DAESH Islamic State militants advanced on Thursday to the outskirts of the Syrian town of Palmyra, a once glorious city which Antinous and Hadrian visited in its heyday 1,900 years ago.
Experts fear that the ancient city of Palmyra, with its complex of columns, tombs and ancient temples dating to the Hadrian era, could be looted or destroyed.
DAESH militants (also known as ISIS or ISIL) have already destroyed large parts of ancient sites at Nimrud, Hatra and Nineveh in Iraq.
The radical Islamic militants denounce pre-Islamic art and architecture as idolatrous even as they sell smaller, more portable artifacts to finance their violent rampage through the region.
The fighting on Thursday took place little more than a mile from the city’s grand 2,000-year-old ruins, which stand as the crossroad of Greek, Roman, Persian and Islamic cultures.
People in Palmyra described a state of anxiety and chaos, with residents trying to flee the northern neighborhoods. Shelling could be heard in the background as they spoke over Skype.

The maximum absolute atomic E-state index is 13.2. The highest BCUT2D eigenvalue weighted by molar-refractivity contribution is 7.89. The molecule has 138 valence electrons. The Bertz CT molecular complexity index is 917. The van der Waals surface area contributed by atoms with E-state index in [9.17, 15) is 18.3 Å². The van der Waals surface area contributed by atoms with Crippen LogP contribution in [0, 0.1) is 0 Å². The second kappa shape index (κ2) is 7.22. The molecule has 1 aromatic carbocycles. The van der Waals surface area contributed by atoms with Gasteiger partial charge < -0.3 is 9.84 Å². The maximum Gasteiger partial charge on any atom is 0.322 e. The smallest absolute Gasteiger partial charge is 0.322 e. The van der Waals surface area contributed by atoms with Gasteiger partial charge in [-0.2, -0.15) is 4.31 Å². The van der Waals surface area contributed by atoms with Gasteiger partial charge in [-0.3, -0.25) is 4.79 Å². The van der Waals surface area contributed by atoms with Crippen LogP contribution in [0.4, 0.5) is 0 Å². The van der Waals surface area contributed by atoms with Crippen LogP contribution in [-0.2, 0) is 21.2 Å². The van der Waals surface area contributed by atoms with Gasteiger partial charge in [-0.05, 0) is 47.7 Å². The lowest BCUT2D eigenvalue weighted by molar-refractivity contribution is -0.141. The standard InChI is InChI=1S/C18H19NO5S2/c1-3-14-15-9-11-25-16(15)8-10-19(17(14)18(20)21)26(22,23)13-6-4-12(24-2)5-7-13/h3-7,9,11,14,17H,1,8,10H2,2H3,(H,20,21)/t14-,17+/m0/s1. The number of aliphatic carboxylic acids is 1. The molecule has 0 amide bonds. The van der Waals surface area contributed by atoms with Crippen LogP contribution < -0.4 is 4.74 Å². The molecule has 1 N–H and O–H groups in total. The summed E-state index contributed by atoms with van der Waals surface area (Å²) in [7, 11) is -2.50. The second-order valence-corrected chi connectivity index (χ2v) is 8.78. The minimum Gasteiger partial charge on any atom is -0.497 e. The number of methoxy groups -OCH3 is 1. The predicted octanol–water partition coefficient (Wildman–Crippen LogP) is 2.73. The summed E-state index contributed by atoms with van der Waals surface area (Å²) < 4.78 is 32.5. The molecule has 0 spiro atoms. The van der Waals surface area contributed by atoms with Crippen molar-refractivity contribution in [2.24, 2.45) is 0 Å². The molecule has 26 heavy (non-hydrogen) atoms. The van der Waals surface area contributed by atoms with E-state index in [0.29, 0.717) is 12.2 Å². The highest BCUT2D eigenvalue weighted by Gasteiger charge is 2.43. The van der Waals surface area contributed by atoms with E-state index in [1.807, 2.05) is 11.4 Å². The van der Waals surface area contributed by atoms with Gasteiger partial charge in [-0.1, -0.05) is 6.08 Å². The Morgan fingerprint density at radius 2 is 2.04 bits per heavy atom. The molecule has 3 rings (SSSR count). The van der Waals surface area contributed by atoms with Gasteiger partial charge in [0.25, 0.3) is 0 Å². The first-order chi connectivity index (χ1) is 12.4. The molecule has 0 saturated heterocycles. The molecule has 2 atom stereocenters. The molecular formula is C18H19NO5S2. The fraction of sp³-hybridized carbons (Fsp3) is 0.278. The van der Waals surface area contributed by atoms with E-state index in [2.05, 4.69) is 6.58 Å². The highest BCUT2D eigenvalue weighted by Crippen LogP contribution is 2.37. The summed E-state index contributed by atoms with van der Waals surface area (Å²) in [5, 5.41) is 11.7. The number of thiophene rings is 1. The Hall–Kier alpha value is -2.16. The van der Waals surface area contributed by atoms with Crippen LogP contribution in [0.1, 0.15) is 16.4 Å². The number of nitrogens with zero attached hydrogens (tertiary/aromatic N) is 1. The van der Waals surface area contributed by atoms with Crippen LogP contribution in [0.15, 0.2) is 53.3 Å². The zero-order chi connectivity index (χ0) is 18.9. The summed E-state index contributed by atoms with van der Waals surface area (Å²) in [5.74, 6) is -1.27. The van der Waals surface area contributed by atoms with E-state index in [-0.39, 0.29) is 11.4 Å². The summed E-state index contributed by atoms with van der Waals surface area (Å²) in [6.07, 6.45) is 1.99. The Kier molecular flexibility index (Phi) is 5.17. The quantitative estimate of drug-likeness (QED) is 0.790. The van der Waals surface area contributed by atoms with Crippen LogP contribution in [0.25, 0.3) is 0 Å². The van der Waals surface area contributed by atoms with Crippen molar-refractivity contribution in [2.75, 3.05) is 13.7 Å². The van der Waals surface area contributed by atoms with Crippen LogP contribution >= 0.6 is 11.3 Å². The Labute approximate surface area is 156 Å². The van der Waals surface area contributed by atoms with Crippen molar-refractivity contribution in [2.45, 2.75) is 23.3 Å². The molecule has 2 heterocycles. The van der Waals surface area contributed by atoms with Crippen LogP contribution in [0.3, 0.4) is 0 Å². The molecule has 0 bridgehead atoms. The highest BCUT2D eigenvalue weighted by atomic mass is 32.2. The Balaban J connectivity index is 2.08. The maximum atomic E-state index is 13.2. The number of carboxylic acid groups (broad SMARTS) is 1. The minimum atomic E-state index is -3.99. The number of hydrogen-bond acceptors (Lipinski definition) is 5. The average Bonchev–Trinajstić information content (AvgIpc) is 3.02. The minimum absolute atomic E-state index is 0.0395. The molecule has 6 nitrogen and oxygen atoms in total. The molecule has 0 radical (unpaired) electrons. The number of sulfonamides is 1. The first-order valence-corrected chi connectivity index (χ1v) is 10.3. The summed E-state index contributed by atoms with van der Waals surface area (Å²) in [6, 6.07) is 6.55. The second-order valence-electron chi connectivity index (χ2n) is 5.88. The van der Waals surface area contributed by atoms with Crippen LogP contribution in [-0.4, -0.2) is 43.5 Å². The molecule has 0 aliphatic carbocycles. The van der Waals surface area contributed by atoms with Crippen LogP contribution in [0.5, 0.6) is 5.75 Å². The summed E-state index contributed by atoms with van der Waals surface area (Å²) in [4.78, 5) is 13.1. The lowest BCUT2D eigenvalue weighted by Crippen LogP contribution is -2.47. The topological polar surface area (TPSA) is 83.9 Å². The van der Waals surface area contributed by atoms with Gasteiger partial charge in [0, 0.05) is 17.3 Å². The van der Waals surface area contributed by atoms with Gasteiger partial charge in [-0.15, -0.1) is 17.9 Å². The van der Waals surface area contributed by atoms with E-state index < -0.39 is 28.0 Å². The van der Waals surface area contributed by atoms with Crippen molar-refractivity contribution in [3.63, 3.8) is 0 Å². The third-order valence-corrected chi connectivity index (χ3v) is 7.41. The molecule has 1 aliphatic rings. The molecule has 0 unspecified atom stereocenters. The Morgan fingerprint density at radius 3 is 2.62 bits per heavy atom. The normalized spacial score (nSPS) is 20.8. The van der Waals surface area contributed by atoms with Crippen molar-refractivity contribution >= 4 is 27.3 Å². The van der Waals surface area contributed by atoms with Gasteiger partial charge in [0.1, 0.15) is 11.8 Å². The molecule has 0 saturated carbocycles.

According to residents and one government soldier, fighting elsewhere, scores of soldiers and pro-government militiamen fighting in the east and north of the town had been killed by Islamic State fighters since Monday.
In March of 130 AD, the inner circle of Hadrian's court, with a light escort, VISITED PALMYRA in what is now war-torn Eastern Syria.
Antinous was initiated into the Mysteries of Mithras, writes Marguerite Yourcenar in her historical novel "Mémoires d'Hadrien" (Hadrian's Memoirs).
In the 3rd Century AD, Palmyra was so prosperous, that its queen Zenobia launched a revolt against Rome. She conquered Egypt before being defeated and taken as a hostage to Rome by Emperor Aurelian.
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